On a vile December day, with the Tiber running high and brown, the body of a beautiful boy is found by the water’s edge. His throat has been cut, his body slashed open and his organs removed. The magistrate at the crime scene then points out to the consul-elect that the cause of death was a hammer-blow behind his right ear. No Roman would need to have the significance explained: the boy has been killed as sacrificial bulls are killed and his organs inspected for auguries.
This brilliant and grisly scene opens the second volume of Robert Harris’s Cicero trilogy. Cicero is the consul-elect and Rome is in ferment. His defeated rival in the election, the monstrous Catilina, is deep in conspiracy, plotting revolution. Speculation about the boy’s murder is dangerous. Cicero at once orders a cover-up. But the boy will not be forgotten.
Lustrum is a political novel and a novel of character. The story is tortuous, but intensely gripping. It is told from Cicero’s point of view, for the narrator is his slave, later freedman, Tiro, who is employed as his secretary and who devised a form of shorthand to record Cicero’s speeches and all political discussions in which he engages. This is a convenient and convincing device, but it is not Harris’s invention. Tiro was indeed so employed; he later wrote a biography of his master and edited a collection of his letters. In Harris’s hands he is a sympathetic and wholly credible character.
Cicero’s year as consul was one of acute danger for the Republic, but in truth the Republic was becoming unmanageable. Institutions designed for a city-state could not be adapted to the new empire of Rome. They could not cope with the wealth that poured into the city (and was so unevenly distributed) or with the power of successful generals. Cicero senses this, fears it, struggles against it, and we know that he will ultimately be defeated. His liberal-conservatism, based on what he called the concordia ordinum, and his belief that all that was needed was for the boni to act together for the good of the Republic were out of date. Harris, by way of Tiro, admires him, faults and all, and prepares the way for his tragic failure. Tragedy is a word too often and too easily used, but there is true tragedy, in the Shakespearean sense, in Cicero’s political life, and Harris rises magnificently to his theme.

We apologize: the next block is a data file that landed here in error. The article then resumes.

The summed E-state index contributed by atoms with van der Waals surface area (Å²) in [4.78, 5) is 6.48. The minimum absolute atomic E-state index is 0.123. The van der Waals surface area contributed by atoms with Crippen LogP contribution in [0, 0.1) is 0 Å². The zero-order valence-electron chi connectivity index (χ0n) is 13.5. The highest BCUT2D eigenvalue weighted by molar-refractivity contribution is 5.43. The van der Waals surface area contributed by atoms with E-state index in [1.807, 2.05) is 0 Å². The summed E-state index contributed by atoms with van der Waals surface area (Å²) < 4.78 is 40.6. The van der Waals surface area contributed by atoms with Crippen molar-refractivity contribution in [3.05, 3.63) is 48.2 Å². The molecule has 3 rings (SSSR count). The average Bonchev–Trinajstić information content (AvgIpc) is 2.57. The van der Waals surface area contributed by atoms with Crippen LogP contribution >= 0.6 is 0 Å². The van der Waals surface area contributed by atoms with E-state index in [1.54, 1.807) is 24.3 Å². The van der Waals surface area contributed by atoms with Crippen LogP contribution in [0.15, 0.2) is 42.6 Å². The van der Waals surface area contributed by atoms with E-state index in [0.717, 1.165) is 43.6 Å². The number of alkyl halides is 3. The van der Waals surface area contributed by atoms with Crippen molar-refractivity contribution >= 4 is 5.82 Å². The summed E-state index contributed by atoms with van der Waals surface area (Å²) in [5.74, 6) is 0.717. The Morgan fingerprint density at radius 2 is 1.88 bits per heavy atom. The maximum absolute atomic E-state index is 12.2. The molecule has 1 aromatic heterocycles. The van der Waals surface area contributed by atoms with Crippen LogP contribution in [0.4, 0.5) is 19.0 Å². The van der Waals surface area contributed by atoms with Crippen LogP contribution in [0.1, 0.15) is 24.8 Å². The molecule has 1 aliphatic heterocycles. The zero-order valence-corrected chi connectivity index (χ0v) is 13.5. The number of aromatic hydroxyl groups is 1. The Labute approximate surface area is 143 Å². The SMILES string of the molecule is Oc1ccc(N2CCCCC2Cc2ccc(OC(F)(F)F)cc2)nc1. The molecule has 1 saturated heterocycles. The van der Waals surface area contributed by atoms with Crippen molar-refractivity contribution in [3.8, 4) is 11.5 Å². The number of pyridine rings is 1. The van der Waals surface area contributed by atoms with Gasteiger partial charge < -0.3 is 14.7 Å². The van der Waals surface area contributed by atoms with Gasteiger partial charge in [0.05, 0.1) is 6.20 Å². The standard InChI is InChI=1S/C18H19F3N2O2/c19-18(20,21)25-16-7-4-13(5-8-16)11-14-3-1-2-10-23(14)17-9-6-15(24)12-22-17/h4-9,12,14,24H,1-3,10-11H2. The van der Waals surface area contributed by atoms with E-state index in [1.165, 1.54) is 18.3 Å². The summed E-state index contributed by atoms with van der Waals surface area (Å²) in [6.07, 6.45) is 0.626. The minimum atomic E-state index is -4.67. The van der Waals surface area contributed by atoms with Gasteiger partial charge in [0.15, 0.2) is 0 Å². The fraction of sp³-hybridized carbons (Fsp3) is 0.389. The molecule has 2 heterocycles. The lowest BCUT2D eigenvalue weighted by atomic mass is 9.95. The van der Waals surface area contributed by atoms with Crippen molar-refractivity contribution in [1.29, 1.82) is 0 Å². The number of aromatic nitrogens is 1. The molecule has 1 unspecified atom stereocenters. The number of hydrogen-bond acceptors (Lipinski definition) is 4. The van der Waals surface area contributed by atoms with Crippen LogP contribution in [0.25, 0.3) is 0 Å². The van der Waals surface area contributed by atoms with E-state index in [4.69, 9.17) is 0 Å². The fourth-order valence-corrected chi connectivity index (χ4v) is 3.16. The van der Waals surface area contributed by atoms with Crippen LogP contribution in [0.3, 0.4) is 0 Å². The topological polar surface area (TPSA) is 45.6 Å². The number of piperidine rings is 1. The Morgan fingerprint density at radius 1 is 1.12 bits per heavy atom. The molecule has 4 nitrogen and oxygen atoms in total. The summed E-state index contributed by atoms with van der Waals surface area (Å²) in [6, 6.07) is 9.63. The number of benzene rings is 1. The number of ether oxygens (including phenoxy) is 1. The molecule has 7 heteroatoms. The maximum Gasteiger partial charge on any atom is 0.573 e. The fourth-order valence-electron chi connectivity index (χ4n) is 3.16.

The tragedy is all the more bitter because it follows victory. Catilina is defeated. Harris tells the story brilliantly, and even those who know how it ends will be thrilled by the tension of the conflict. Roman politics has rarely been so skilfully presented, its twists and turns made comprehensible. But Cicero, superbly adroit and sympathetic in danger and in the face of adversity, reveals his chief fault of character, which was vanity, in the hour of triumph. Rewarded with the title “Father of his Country”, he becomes boastful and silly: “O fortunatam natam me consule Romam” (“O happy Rome, born in my consulship”). Meanwhile his enemies, among them the scapegrace, Clodius, are plotting his downfall.
We know more about Cicero the man than about any other Roman, so rich are the sources, much of his extensive correspondence and many of his speeches having survived.
Harris is faithful to the sources, but imaginatively so; he animates the raw material, so that we share his hero’s hopes, fears and perplexities. The characterisation of the other main actors in the drama is equally vivid: Pompey, Crassus, Cato, Lucullus, Clodius (and his beautiful sister-lover Clodia), and a host of other senators, tribunes and agitators parade before us as we are guided through the bloodstained labyrinth of late Republic politics. Only Caesar is mysterious-as he was to Cicero.
This is a magnificent novel, better than Robert Graves’s Claudius novels, better (I reluctantly admit) than the six books of my own Imperial sequence. The third volume will complete the tragedy. Nothing, I trust, will distract Robert Harris from finishing the work.